3. Lack of organisation/motivation – Sometimes when we let projects and paperwork build it can appear overwhelming and you often don’t know where to begin.

    Try this instead: Pick one project and work on a specific goal around it. Get clear on what you need to do to achieve this goal – do research, seek training, and then write out a time frame in which you need to achieve it by. And most importantly, hold yourself accountable for it so that you are continually driving yourself and not losing focus on the task at hand.

    4. Distractions – Meetings, phone calls, emails, reminders, social media connections or a colleague or manager asks you to drop what you are doing to complete and urgent task. Does this sound familiar? Wish you could block out the world long enough to complete that project? But how?

    Try this instead: Sometimes it can be as simple as advising your colleagues that you are working on an important assignment for the next hour or two and to approach you only if it is urgent.  You may need to divert your calls to voicemail for a period of time or put an out of office reply on your emails until you are done. And if your phone or other devices are set to make noises to remind you of appointments or when you receive a message, it may be best to set them to silent. Allocating the amount you wish to shut out distractions is up to you, as long as you can make the most of that time to be productive and achieve your desired results.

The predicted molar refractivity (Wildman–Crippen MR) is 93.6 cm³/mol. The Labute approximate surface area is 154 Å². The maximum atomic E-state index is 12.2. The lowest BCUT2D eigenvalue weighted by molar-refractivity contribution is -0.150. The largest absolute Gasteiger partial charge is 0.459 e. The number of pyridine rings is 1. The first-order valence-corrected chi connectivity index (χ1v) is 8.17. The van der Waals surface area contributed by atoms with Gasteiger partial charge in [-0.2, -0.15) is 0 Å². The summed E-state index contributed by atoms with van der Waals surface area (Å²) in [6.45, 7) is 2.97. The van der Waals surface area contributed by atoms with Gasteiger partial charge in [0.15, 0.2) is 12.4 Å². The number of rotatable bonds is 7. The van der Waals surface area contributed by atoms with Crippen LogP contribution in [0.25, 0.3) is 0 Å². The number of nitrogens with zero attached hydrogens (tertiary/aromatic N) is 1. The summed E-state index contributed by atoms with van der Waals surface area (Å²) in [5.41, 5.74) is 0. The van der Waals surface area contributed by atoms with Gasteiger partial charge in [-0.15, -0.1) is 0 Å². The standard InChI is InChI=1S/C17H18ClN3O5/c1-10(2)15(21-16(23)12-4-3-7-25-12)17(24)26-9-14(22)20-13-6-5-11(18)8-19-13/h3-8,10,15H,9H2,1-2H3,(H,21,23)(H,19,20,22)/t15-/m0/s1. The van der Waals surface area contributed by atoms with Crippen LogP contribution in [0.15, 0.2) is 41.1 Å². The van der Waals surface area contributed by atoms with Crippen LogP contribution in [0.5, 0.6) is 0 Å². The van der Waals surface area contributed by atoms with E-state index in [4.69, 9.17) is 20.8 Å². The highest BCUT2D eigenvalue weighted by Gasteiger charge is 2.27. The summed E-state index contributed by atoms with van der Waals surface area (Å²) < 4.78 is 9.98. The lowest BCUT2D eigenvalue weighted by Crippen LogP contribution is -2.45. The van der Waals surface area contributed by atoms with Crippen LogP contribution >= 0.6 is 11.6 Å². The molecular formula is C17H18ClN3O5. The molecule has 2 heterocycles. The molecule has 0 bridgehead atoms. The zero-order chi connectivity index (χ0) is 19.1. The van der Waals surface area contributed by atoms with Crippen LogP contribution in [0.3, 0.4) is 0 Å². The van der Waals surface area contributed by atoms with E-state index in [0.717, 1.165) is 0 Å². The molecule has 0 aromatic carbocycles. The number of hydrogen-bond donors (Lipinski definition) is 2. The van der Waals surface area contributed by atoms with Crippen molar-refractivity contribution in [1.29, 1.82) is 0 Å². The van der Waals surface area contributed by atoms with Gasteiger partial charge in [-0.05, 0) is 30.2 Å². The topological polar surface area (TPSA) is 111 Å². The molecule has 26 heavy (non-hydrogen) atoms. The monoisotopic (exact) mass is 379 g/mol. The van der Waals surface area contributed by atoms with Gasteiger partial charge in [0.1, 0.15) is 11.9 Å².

What do you find are some of the major obstacles that you find come up with goal setting or pursuing a goal in your career? What steps have you taken previously to overcome them? What did you learn from the experience?


  3. How to make the most out of your working day

    June 2, 2014 by Jenna

    We can all create long term plans when it comes to personal growth and career progression. But how you approach your day-to-day routine also impacts your future path. So how are you making the most of your working day?

    Here are some suggestions that can get you back on track from an article that I found in the Sydney Morning Herald:

    Daily warm-up: Assess the important tasks that need to be accomplished for the day. Who do you need to speak to? What proposals/client requests do you need action? By doing this each day it will save you on letting yourself get carried away by distractions. Write down the points if you need to and keep them at your desk like a checklist.